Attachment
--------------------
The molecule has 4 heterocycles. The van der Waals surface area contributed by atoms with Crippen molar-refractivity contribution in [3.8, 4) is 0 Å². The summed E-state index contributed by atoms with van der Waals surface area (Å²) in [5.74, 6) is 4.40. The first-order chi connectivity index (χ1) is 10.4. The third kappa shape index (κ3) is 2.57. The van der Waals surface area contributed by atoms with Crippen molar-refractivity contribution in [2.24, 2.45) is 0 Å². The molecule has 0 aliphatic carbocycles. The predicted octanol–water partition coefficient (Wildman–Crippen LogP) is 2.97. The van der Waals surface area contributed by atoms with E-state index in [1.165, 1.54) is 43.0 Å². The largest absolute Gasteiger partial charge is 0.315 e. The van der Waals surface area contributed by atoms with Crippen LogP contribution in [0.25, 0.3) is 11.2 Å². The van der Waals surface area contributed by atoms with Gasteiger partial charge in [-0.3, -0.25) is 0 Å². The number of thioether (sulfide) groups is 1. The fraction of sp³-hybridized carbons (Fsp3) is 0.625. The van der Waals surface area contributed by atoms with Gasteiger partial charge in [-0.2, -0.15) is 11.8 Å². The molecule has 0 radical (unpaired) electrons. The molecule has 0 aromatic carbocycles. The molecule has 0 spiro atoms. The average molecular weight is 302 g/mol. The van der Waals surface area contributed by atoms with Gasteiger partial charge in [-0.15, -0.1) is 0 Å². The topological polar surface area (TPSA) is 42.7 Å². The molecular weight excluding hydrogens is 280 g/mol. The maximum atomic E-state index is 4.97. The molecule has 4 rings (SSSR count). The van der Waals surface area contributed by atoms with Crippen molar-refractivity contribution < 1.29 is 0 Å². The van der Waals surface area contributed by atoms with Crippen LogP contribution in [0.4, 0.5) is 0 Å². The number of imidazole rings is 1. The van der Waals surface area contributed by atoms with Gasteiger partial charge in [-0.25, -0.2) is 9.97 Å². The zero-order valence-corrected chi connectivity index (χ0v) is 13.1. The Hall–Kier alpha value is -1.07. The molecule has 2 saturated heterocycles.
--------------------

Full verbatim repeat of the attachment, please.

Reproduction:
The molecule has 4 heterocycles. The van der Waals surface area contributed by atoms with Crippen molar-refractivity contribution in [3.8, 4) is 0 Å². The summed E-state index contributed by atoms with van der Waals surface area (Å²) in [5.74, 6) is 4.40. The first-order chi connectivity index (χ1) is 10.4. The third kappa shape index (κ3) is 2.57. The van der Waals surface area contributed by atoms with Crippen molar-refractivity contribution in [2.24, 2.45) is 0 Å². The molecule has 0 aliphatic carbocycles. The predicted octanol–water partition coefficient (Wildman–Crippen LogP) is 2.97. The van der Waals surface area contributed by atoms with E-state index in [1.165, 1.54) is 43.0 Å². The largest absolute Gasteiger partial charge is 0.315 e. The van der Waals surface area contributed by atoms with Crippen LogP contribution in [0.25, 0.3) is 11.2 Å². The van der Waals surface area contributed by atoms with Gasteiger partial charge in [-0.3, -0.25) is 0 Å². The number of thioether (sulfide) groups is 1. The fraction of sp³-hybridized carbons (Fsp3) is 0.625. The van der Waals surface area contributed by atoms with Gasteiger partial charge in [-0.2, -0.15) is 11.8 Å². The molecule has 0 radical (unpaired) electrons. The molecule has 0 aromatic carbocycles. The molecule has 0 spiro atoms. The average molecular weight is 302 g/mol. The van der Waals surface area contributed by atoms with Gasteiger partial charge in [-0.15, -0.1) is 0 Å². The topological polar surface area (TPSA) is 42.7 Å². The molecular weight excluding hydrogens is 280 g/mol. The maximum atomic E-state index is 4.97. The molecule has 4 rings (SSSR count). The van der Waals surface area contributed by atoms with Crippen molar-refractivity contribution < 1.29 is 0 Å². The van der Waals surface area contributed by atoms with Crippen LogP contribution in [0.4, 0.5) is 0 Å². The number of imidazole rings is 1. The van der Waals surface area contributed by atoms with Gasteiger partial charge in [-0.25, -0.2) is 9.97 Å². The zero-order valence-corrected chi connectivity index (χ0v) is 13.1. The Hall–Kier alpha value is -1.07. The molecule has 2 saturated heterocycles.